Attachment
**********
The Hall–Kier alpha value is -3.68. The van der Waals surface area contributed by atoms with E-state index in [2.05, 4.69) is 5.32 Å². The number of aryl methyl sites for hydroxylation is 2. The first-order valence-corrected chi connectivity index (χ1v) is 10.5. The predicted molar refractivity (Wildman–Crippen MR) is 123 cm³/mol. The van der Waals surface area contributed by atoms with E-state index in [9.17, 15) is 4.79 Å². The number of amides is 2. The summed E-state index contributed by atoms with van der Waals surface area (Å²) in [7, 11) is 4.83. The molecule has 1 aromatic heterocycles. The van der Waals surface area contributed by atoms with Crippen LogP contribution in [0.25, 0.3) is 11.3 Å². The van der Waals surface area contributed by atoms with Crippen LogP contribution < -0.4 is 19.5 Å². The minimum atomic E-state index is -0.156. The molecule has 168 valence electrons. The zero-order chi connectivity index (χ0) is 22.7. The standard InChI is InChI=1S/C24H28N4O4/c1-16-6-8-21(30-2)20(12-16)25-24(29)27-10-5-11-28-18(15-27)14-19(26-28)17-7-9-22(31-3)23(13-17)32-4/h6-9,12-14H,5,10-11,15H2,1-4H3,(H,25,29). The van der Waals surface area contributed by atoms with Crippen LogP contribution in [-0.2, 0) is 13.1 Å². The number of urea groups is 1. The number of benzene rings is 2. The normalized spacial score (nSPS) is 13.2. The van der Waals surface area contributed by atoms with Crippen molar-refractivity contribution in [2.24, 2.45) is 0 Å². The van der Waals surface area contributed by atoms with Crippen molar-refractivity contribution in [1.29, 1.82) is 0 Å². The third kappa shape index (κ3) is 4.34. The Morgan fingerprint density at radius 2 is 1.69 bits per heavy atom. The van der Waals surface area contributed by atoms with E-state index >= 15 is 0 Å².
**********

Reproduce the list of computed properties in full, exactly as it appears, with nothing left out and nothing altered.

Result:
The Hall–Kier alpha value is -3.68. The van der Waals surface area contributed by atoms with E-state index in [2.05, 4.69) is 5.32 Å². The number of aryl methyl sites for hydroxylation is 2. The first-order valence-corrected chi connectivity index (χ1v) is 10.5. The predicted molar refractivity (Wildman–Crippen MR) is 123 cm³/mol. The van der Waals surface area contributed by atoms with E-state index in [9.17, 15) is 4.79 Å². The number of amides is 2. The summed E-state index contributed by atoms with van der Waals surface area (Å²) in [7, 11) is 4.83. The molecule has 1 aromatic heterocycles. The van der Waals surface area contributed by atoms with Crippen LogP contribution in [0.25, 0.3) is 11.3 Å². The van der Waals surface area contributed by atoms with Crippen LogP contribution < -0.4 is 19.5 Å². The minimum atomic E-state index is -0.156. The molecule has 168 valence electrons. The zero-order chi connectivity index (χ0) is 22.7. The standard InChI is InChI=1S/C24H28N4O4/c1-16-6-8-21(30-2)20(12-16)25-24(29)27-10-5-11-28-18(15-27)14-19(26-28)17-7-9-22(31-3)23(13-17)32-4/h6-9,12-14H,5,10-11,15H2,1-4H3,(H,25,29). The van der Waals surface area contributed by atoms with Crippen LogP contribution in [-0.2, 0) is 13.1 Å². The number of urea groups is 1. The number of benzene rings is 2. The normalized spacial score (nSPS) is 13.2. The van der Waals surface area contributed by atoms with Crippen molar-refractivity contribution in [2.24, 2.45) is 0 Å². The van der Waals surface area contributed by atoms with Crippen molar-refractivity contribution in [1.29, 1.82) is 0 Å². The third kappa shape index (κ3) is 4.34. The Morgan fingerprint density at radius 2 is 1.69 bits per heavy atom. The van der Waals surface area contributed by atoms with E-state index >= 15 is 0 Å².